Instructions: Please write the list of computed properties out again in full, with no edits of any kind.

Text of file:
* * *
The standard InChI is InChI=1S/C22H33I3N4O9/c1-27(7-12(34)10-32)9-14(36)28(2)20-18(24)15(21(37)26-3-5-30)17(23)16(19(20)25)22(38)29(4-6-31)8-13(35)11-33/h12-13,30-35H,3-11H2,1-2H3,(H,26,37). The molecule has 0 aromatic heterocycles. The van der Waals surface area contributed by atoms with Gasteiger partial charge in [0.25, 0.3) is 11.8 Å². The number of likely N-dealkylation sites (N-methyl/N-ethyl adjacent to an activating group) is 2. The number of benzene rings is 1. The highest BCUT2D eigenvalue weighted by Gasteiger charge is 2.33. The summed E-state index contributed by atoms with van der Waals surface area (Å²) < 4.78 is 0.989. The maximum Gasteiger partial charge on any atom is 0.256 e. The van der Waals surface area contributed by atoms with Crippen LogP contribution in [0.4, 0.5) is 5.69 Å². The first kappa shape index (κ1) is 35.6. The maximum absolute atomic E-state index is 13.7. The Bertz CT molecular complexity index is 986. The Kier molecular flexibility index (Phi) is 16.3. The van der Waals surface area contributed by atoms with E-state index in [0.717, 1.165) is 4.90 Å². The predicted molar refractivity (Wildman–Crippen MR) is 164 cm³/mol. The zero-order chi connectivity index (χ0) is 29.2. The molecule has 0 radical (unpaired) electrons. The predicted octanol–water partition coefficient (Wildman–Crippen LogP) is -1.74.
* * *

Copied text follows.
The standard InChI is InChI=1S/C22H33I3N4O9/c1-27(7-12(34)10-32)9-14(36)28(2)20-18(24)15(21(37)26-3-5-30)17(23)16(19(20)25)22(38)29(4-6-31)8-13(35)11-33/h12-13,30-35H,3-11H2,1-2H3,(H,26,37). The molecule has 0 aromatic heterocycles. The van der Waals surface area contributed by atoms with Gasteiger partial charge in [0.25, 0.3) is 11.8 Å². The number of likely N-dealkylation sites (N-methyl/N-ethyl adjacent to an activating group) is 2. The number of benzene rings is 1. The highest BCUT2D eigenvalue weighted by Gasteiger charge is 2.33. The summed E-state index contributed by atoms with van der Waals surface area (Å²) < 4.78 is 0.989. The maximum Gasteiger partial charge on any atom is 0.256 e. The van der Waals surface area contributed by atoms with Crippen LogP contribution in [0.4, 0.5) is 5.69 Å². The first kappa shape index (κ1) is 35.6. The maximum absolute atomic E-state index is 13.7. The Bertz CT molecular complexity index is 986. The Kier molecular flexibility index (Phi) is 16.3. The van der Waals surface area contributed by atoms with E-state index in [0.717, 1.165) is 4.90 Å². The predicted molar refractivity (Wildman–Crippen MR) is 164 cm³/mol. The zero-order chi connectivity index (χ0) is 29.2. The molecule has 0 radical (unpaired) electrons. The predicted octanol–water partition coefficient (Wildman–Crippen LogP) is -1.74.